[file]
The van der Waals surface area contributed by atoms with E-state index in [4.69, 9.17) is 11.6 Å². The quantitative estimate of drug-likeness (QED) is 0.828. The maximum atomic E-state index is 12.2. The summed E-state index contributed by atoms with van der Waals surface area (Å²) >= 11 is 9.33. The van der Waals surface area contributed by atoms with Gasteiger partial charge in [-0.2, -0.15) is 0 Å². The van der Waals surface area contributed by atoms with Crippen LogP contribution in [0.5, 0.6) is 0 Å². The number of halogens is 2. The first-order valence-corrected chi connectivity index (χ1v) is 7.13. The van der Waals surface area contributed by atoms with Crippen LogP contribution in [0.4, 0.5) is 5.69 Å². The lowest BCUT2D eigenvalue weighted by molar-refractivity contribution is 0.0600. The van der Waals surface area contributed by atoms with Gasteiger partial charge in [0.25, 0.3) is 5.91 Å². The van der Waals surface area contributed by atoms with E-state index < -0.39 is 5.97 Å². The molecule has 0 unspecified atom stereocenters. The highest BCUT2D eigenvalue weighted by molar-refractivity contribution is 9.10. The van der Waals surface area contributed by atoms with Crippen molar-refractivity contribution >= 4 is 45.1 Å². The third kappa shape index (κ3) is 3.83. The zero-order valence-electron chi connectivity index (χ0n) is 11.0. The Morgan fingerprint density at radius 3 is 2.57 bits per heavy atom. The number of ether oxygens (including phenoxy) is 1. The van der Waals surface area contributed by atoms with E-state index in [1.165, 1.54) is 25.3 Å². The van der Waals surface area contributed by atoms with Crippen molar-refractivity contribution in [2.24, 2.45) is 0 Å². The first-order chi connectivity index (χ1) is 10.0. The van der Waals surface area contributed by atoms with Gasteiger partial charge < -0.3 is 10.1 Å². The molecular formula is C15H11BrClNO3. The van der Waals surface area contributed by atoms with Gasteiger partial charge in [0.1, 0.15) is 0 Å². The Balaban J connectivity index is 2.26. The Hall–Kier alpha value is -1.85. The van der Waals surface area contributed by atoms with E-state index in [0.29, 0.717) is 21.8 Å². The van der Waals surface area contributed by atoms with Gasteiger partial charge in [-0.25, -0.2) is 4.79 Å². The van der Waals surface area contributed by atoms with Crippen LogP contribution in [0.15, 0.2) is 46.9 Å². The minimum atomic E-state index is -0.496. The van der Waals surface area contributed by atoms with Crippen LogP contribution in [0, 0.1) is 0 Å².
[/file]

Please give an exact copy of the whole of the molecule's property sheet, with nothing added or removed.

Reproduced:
The van der Waals surface area contributed by atoms with E-state index in [4.69, 9.17) is 11.6 Å². The quantitative estimate of drug-likeness (QED) is 0.828. The maximum atomic E-state index is 12.2. The summed E-state index contributed by atoms with van der Waals surface area (Å²) >= 11 is 9.33. The van der Waals surface area contributed by atoms with Gasteiger partial charge in [-0.2, -0.15) is 0 Å². The van der Waals surface area contributed by atoms with Crippen LogP contribution in [0.5, 0.6) is 0 Å². The number of halogens is 2. The first-order valence-corrected chi connectivity index (χ1v) is 7.13. The van der Waals surface area contributed by atoms with Crippen LogP contribution in [0.4, 0.5) is 5.69 Å². The lowest BCUT2D eigenvalue weighted by molar-refractivity contribution is 0.0600. The van der Waals surface area contributed by atoms with Gasteiger partial charge in [0.25, 0.3) is 5.91 Å². The van der Waals surface area contributed by atoms with E-state index < -0.39 is 5.97 Å². The molecule has 0 unspecified atom stereocenters. The highest BCUT2D eigenvalue weighted by molar-refractivity contribution is 9.10. The van der Waals surface area contributed by atoms with Crippen molar-refractivity contribution >= 4 is 45.1 Å². The third kappa shape index (κ3) is 3.83. The zero-order valence-electron chi connectivity index (χ0n) is 11.0. The Morgan fingerprint density at radius 3 is 2.57 bits per heavy atom. The number of ether oxygens (including phenoxy) is 1. The van der Waals surface area contributed by atoms with E-state index in [1.165, 1.54) is 25.3 Å². The van der Waals surface area contributed by atoms with Crippen molar-refractivity contribution in [2.24, 2.45) is 0 Å². The first-order chi connectivity index (χ1) is 10.0. The van der Waals surface area contributed by atoms with Gasteiger partial charge < -0.3 is 10.1 Å². The molecular formula is C15H11BrClNO3. The van der Waals surface area contributed by atoms with Gasteiger partial charge in [0.1, 0.15) is 0 Å². The Balaban J connectivity index is 2.26. The Hall–Kier alpha value is -1.85. The van der Waals surface area contributed by atoms with E-state index in [0.29, 0.717) is 21.8 Å². The van der Waals surface area contributed by atoms with Gasteiger partial charge in [-0.25, -0.2) is 4.79 Å². The van der Waals surface area contributed by atoms with Crippen LogP contribution in [0.15, 0.2) is 46.9 Å². The minimum atomic E-state index is -0.496. The van der Waals surface area contributed by atoms with Crippen LogP contribution in [0, 0.1) is 0 Å².